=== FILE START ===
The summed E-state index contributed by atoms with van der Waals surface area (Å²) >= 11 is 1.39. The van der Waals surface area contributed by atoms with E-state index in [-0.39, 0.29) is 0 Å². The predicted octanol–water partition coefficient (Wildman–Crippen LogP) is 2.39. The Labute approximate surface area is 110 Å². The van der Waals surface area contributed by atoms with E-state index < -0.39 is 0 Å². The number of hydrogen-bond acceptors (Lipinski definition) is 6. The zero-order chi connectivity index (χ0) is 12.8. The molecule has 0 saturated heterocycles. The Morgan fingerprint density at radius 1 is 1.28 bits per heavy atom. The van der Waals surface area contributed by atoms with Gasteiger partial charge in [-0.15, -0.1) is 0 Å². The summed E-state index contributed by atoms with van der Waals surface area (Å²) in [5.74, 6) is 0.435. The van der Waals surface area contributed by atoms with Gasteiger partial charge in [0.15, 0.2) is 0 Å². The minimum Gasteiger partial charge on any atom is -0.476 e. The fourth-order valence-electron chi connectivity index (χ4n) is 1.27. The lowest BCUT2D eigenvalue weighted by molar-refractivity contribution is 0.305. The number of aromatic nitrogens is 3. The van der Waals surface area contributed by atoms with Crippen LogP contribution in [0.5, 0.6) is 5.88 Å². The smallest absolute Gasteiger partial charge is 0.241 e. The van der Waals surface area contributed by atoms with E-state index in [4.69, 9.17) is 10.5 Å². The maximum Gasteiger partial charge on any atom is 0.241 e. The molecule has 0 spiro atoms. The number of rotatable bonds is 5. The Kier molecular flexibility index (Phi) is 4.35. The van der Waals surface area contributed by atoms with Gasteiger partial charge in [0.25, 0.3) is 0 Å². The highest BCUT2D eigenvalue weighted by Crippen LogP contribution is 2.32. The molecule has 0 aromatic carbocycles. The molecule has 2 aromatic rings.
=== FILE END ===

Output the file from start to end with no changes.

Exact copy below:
The summed E-state index contributed by atoms with van der Waals surface area (Å²) >= 11 is 1.39. The van der Waals surface area contributed by atoms with E-state index in [-0.39, 0.29) is 0 Å². The predicted octanol–water partition coefficient (Wildman–Crippen LogP) is 2.39. The Labute approximate surface area is 110 Å². The van der Waals surface area contributed by atoms with E-state index < -0.39 is 0 Å². The number of hydrogen-bond acceptors (Lipinski definition) is 6. The zero-order chi connectivity index (χ0) is 12.8. The molecule has 0 saturated heterocycles. The Morgan fingerprint density at radius 1 is 1.28 bits per heavy atom. The van der Waals surface area contributed by atoms with Gasteiger partial charge in [-0.15, -0.1) is 0 Å². The summed E-state index contributed by atoms with van der Waals surface area (Å²) in [5.74, 6) is 0.435. The van der Waals surface area contributed by atoms with Gasteiger partial charge in [0.15, 0.2) is 0 Å². The minimum Gasteiger partial charge on any atom is -0.476 e. The fourth-order valence-electron chi connectivity index (χ4n) is 1.27. The lowest BCUT2D eigenvalue weighted by molar-refractivity contribution is 0.305. The number of aromatic nitrogens is 3. The van der Waals surface area contributed by atoms with Crippen LogP contribution in [0.5, 0.6) is 5.88 Å². The smallest absolute Gasteiger partial charge is 0.241 e. The van der Waals surface area contributed by atoms with E-state index in [4.69, 9.17) is 10.5 Å². The maximum Gasteiger partial charge on any atom is 0.241 e. The molecule has 0 spiro atoms. The number of rotatable bonds is 5. The Kier molecular flexibility index (Phi) is 4.35. The van der Waals surface area contributed by atoms with Gasteiger partial charge in [0.25, 0.3) is 0 Å². The highest BCUT2D eigenvalue weighted by Crippen LogP contribution is 2.32. The molecule has 0 aromatic carbocycles. The molecule has 2 aromatic rings.